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Purpose, Tone, and Bias

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by

Melody Kowach

on 3 October 2013

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Transcript of Purpose, Tone, and Bias

Purpose, Tone, and Bias
Purpose
The author's purpose answers the question:
Why is the author writing?
Tone
Bias
The author's tone shows you how he feels towards his subject matter, and the emotion he wants you to feel as well.
Bias is a subjective or slanted view of something.
Why is it important to be able to read critically and identify an author's purpose, tone, and bias?
Learning to recognize an author's purpose and tone in a text can help you not only better understand what an author is trying to say, but understand their stance on a subject, and to know if everything they are saying is 100% reliable.
3 Common Purposes:
Persuade
Inform
Entertain
Try to have audience think a certain way.
to convince the reader to agree with the author’s point of view on a subject.
Tries to get the audience to act
Uses both facts and opinions
To Teach Or Define

Avoids Opinions
Persuade:
Inform:
To amuse
Uses humor, wit, irony
Entertain:
Can also be scary, thought provoking, or suspenseful, anything that entertains
To appeal to the reader’s senses and imagination.
To give information about a subject
How can we tell what the tone is?
The author's choice of words
Pay attention to the descriptive words used.
Some tone words:
Happy
Enthusiastic
Objective
Respectful
Angry
Pessimistic
Optimistic
Sarcastic
Tragic
*Irony
•One commonly used tone is irony.

•Irony involves a contrast between expectations and reality.
A note on Irony:
In contrast, an objective view is meant to inform, and has no bias, or personal opinion..
**Bias can either be
positive
or
negative.
It can be either for or against a certain topic or point of view.
Let's Practice:
Wal-Mart may create an economic underclass in our town. Its employees aren’t paid enough to live on, and they have very poor benefits.

The tone is: A. optimistic B. worried C. threatening
Wal-Mart is a fact of life. It’s going to hurt some people, but at least we’ll be able to buy a lot of things at lower prices.

The tone is: A. indignant B. pleading C. accepting
Chaffey College, one of the first colleges to be established in California, is a two-year public community college situated in an area of natural and tranquil beauty in Southern California. Founded in 1883 as a private college, Chaffey has been a publicly funded college since1916 and is accredited by the Western Association of Schools and Colleges.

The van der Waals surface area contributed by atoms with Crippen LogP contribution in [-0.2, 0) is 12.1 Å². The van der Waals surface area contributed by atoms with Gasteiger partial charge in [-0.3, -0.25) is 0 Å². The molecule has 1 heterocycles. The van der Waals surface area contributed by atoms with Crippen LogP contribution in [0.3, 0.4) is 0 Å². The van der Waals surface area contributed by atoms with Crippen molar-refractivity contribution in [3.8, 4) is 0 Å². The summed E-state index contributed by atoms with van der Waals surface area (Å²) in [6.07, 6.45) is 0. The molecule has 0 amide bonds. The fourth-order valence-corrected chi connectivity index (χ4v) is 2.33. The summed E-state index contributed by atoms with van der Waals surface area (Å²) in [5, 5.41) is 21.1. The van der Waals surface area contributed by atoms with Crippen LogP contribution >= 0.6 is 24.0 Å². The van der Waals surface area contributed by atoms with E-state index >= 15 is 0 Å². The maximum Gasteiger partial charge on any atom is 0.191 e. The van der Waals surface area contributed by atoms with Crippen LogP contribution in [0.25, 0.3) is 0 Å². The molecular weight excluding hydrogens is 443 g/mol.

What is the purpose?
What is the tone?
Compare the tone between the three following statements:

1. She’s tough, but she’s also really good. I’ve learned more from her than I’ve learned from any other teacher.

2. Yeah, I love her. Just like I love sleeping on a bed of nails or having bamboo slivers pushed under my fingernails.

3. I might as well stop going to class now. I’m never going to understand the material. It’s hopeless.
The Rhetorical Appeals
What is Rhetoric?
The art of persuasion / argument
In english / literature - it is the manipulation of language (whether spoken or written) for persuasion/argument
Aristotle defined 3 rhetorical appeals:
Logos
Appealing to the audience's logic.
Persuasion by the use of reasoning.
Authors who use logos typically use facts and statistics to prove the logic of their argument.
Examples: Who sounds more reliable?
Greek for "word"
Pathos
Greek for "suffering" or "experience"
Persuasion by making the audience feel the writer's emotional position.
Or Appeal to the audience's sympathies and imagination.
An appeal to pathos causes an audience not just to respond emotionally but to identify with the writer's point of view--to feel what the writer feels.
Authors who use pathos know their audience, know how they want them to feel, and comes up with examples or situations to elicit or inspire those emotions.
Ethos
Greek for "character"
Persuasion by showing or convincing the audience that the author has credibility.
Tries to persuade the audience that the author is trustworthy, an expert in the field
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